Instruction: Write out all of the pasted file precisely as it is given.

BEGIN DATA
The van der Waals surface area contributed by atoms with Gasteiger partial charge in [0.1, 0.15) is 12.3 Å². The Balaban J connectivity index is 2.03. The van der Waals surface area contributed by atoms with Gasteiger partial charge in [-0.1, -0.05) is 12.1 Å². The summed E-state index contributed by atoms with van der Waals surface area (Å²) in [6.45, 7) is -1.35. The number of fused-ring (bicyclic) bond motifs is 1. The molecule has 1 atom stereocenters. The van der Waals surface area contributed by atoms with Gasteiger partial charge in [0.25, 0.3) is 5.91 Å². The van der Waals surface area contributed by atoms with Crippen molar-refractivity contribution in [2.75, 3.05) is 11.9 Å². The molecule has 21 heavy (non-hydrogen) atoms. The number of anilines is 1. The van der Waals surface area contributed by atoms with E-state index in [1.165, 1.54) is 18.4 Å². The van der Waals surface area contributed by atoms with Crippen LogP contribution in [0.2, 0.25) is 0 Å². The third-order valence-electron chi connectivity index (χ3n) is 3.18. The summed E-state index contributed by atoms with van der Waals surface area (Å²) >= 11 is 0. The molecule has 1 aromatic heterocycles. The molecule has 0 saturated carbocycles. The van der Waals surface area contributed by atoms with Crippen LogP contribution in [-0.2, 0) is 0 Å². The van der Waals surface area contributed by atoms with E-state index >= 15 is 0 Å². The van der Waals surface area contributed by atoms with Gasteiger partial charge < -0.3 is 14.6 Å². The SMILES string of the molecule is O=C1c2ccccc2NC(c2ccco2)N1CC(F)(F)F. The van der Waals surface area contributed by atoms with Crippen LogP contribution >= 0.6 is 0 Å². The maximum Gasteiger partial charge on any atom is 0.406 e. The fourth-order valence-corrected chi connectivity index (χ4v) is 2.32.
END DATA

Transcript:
The van der Waals surface area contributed by atoms with Gasteiger partial charge in [0.1, 0.15) is 12.3 Å². The Balaban J connectivity index is 2.03. The van der Waals surface area contributed by atoms with Gasteiger partial charge in [-0.1, -0.05) is 12.1 Å². The summed E-state index contributed by atoms with van der Waals surface area (Å²) in [6.45, 7) is -1.35. The number of fused-ring (bicyclic) bond motifs is 1. The molecule has 1 atom stereocenters. The van der Waals surface area contributed by atoms with Gasteiger partial charge in [0.25, 0.3) is 5.91 Å². The van der Waals surface area contributed by atoms with Crippen molar-refractivity contribution in [2.75, 3.05) is 11.9 Å². The molecule has 21 heavy (non-hydrogen) atoms. The number of anilines is 1. The van der Waals surface area contributed by atoms with E-state index in [1.165, 1.54) is 18.4 Å². The van der Waals surface area contributed by atoms with Crippen LogP contribution in [0.2, 0.25) is 0 Å². The third-order valence-electron chi connectivity index (χ3n) is 3.18. The summed E-state index contributed by atoms with van der Waals surface area (Å²) >= 11 is 0. The molecule has 1 aromatic heterocycles. The molecule has 0 saturated carbocycles. The van der Waals surface area contributed by atoms with Crippen LogP contribution in [-0.2, 0) is 0 Å². The van der Waals surface area contributed by atoms with E-state index >= 15 is 0 Å². The van der Waals surface area contributed by atoms with Gasteiger partial charge < -0.3 is 14.6 Å². The SMILES string of the molecule is O=C1c2ccccc2NC(c2ccco2)N1CC(F)(F)F. The van der Waals surface area contributed by atoms with Crippen LogP contribution >= 0.6 is 0 Å². The maximum Gasteiger partial charge on any atom is 0.406 e. The fourth-order valence-corrected chi connectivity index (χ4v) is 2.32.